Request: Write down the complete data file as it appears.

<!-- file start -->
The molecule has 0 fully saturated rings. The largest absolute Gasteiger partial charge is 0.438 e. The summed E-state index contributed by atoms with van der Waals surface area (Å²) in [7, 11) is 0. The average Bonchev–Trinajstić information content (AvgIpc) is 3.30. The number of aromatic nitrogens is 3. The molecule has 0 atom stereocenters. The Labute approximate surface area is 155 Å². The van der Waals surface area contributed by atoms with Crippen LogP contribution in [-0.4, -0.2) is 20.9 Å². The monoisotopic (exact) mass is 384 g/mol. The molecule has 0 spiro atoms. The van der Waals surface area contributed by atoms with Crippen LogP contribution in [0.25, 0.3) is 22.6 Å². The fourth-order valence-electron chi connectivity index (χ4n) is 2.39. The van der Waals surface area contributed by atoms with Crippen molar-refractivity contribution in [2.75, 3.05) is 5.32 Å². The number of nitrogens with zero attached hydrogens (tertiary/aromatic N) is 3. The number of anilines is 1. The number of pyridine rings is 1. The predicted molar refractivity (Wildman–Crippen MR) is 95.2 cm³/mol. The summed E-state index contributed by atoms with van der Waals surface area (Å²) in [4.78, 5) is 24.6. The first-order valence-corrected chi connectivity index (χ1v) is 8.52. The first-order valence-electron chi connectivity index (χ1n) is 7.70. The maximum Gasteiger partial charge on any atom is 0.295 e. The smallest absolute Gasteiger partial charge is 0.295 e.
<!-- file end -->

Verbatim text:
The molecule has 0 fully saturated rings. The largest absolute Gasteiger partial charge is 0.438 e. The summed E-state index contributed by atoms with van der Waals surface area (Å²) in [7, 11) is 0. The average Bonchev–Trinajstić information content (AvgIpc) is 3.30. The number of aromatic nitrogens is 3. The molecule has 0 atom stereocenters. The Labute approximate surface area is 155 Å². The van der Waals surface area contributed by atoms with Crippen LogP contribution in [-0.4, -0.2) is 20.9 Å². The monoisotopic (exact) mass is 384 g/mol. The molecule has 0 spiro atoms. The van der Waals surface area contributed by atoms with Crippen LogP contribution in [0.25, 0.3) is 22.6 Å². The fourth-order valence-electron chi connectivity index (χ4n) is 2.39. The van der Waals surface area contributed by atoms with Crippen molar-refractivity contribution in [2.75, 3.05) is 5.32 Å². The number of nitrogens with zero attached hydrogens (tertiary/aromatic N) is 3. The number of anilines is 1. The number of pyridine rings is 1. The predicted molar refractivity (Wildman–Crippen MR) is 95.2 cm³/mol. The summed E-state index contributed by atoms with van der Waals surface area (Å²) in [4.78, 5) is 24.6. The first-order valence-corrected chi connectivity index (χ1v) is 8.52. The first-order valence-electron chi connectivity index (χ1n) is 7.70. The maximum Gasteiger partial charge on any atom is 0.295 e. The smallest absolute Gasteiger partial charge is 0.295 e.